Logistics companies, freight, shipping, air etc. have long tried to digitize and automate document processing. This is not surprising for an industry that has high volumes, frequent transactions, and lots of paperwork for tracking and execution of orders. The potential ROI of automating document heavy processes is clear and yet many logistics companies, despite frequent attempts, have failed to automate many of their processes involving documents. Even for tech-forward logistics firms with strong RPA implementations, a robust process improvement focus and automation “Centers of Excellence” (COE), many processes involving documents have remained elusive to generate a sufficient ROI or have outright failed when automated. Why?
Top Reasons Logistics Companies Struggle to Automate Document Heavy Processes
- Variability in Documents
- Unknown Requirements Up-Front
With Traditional RPA/OCR:
Variability: Logistics companies and freight brokerages receive a wide variety of documents from an even larger number of vendors. Traditional automation solutions use OCR templates or models to try and extract the necessary information from Bills of Lading, invoices, freight payments etc. and upload them into a system of record. These approaches require lots of time to train or set up, and are inflexible. When documents are received with unexpected fields/ tables or are damaged, OCR without local logic throws exceptions. The process breaks and is now “Brittle” requiring lots of services and eliminating the hopeful ROI.
With the exception handling available to traditional RPA, developers in an automation COE or IT, must either route the exception to a subject matter expert, ask how the finance or accounting professional would handle the situation and/or create a new template for future reference. In a recent conversation with a large logistics company, an automation COE leader recently told us, “The business user keeps asking, ‘Why do we have to keep having these meetings? I thought we fixed this already?’”. Because of the constant maintenance work required to keep these processes running, and the time-suck it has on business units, processes with lots of different document types fail to meet ROI thresholds and remain stubbornly manual. Wouldn’t it be easier if logic could just be added on top of the OCR or automation for future exceptions?
Unknown Requirements Up Front: In traditional approaches to RPA, the first step is to map out a process and try to identify all of the possible variations which may occur. Typically led by outsourced consultants, this takes time and money to identify as many variations as possible in the hope that processes don’t break. Not only is this time consuming, costly and inefficient, but often if asked, the business users can’t tell the development team all of the variations. They are stored in a user’s memory, but are hard to articulate until it is needed. When requirements aren’t mapped up front, processes break frequently, causing frustration and requiring expensive maintenance services. Because of this, most automation teams steer clear of processes with unknown requirements, leaving a huge portion of documents un-automated and frustratingly manual.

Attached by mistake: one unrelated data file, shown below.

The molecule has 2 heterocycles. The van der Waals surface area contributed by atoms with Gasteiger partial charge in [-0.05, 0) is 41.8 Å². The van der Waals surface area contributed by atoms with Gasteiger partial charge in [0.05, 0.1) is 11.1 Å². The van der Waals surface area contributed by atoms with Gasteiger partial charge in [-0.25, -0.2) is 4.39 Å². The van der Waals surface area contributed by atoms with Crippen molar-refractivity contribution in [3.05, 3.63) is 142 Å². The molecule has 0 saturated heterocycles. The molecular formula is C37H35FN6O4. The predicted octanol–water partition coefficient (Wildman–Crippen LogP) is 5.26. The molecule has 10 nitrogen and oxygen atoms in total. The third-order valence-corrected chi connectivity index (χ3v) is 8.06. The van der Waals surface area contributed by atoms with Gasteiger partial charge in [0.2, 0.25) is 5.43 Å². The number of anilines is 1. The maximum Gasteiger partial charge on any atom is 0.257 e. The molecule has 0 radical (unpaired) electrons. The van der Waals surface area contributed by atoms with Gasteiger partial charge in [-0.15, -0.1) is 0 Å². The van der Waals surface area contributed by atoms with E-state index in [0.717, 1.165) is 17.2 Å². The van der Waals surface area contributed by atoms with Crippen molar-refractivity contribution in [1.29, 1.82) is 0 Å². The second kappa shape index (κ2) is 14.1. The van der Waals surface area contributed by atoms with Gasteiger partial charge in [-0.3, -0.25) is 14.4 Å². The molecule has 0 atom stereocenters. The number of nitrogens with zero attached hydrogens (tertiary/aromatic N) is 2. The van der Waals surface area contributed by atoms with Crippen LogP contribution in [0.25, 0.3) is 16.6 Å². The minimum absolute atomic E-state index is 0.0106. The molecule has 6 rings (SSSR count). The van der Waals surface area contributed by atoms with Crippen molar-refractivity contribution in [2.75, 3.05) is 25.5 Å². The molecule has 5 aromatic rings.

But when you train a new employee how to conduct a process manually, you don’t spend the time and money to train them on all potential edge cases on their first day. Instead, you train them on how a process should occur, and then enable their intuition and problem solving to learn and handle the rest as new documents are encountered. Automation should work the same way…and now it does.
The New Approach:
Kognitos built a new approach to automate document processing from end to end 10X faster and over 5X cheaper than traditional RPA or OCR tools. How? By approaching a process the same way a human would. If a front-line team member in the AP department of a freight broker received a BOL from a new vendor, in a totally new format, they would still be able to understand it based on past experience, and extract the needed information. If they didn’t understand it, they would walk over to their manager’s desk and receive instruction on how to proceed. After receiving instruction, that employee would jot it down on a sticky note, or remember the logic needed to handle that document type in the future.
With Kognitos, we have made handling exceptions and adding local logic on top of OCR/automation as simple as having a conversation. When Kognitos encounters an exception, it creates a question or request (in English) for the business user. The business user simply needs to respond in English with basic instructions like “For invoices from this vendor, the supplier number is always under the document ID”. Kognitos’s brain processes this logic (just like a person), remembers it and applies it anytime the situation is encountered again. Processes don’t break, they just pause, wait for instruction and then continue.
Value of Conversational Exception Handling:
- Automation COEs don’t need to code in exceptions, they can be handled by the business user.
- Expensive “Maintenance” contracts are no longer needed and the money saved can be spent on core business instead.
- Implementations of processes are far faster as only the “Happy Path” is needed.
- Even highly variable processes with lots of document types and vendors can have strong cost savings, error reduction and ROI calculations when automated.
The key is to have an automation tool that automates the same way humans approach documents and that tool is Kognitos.
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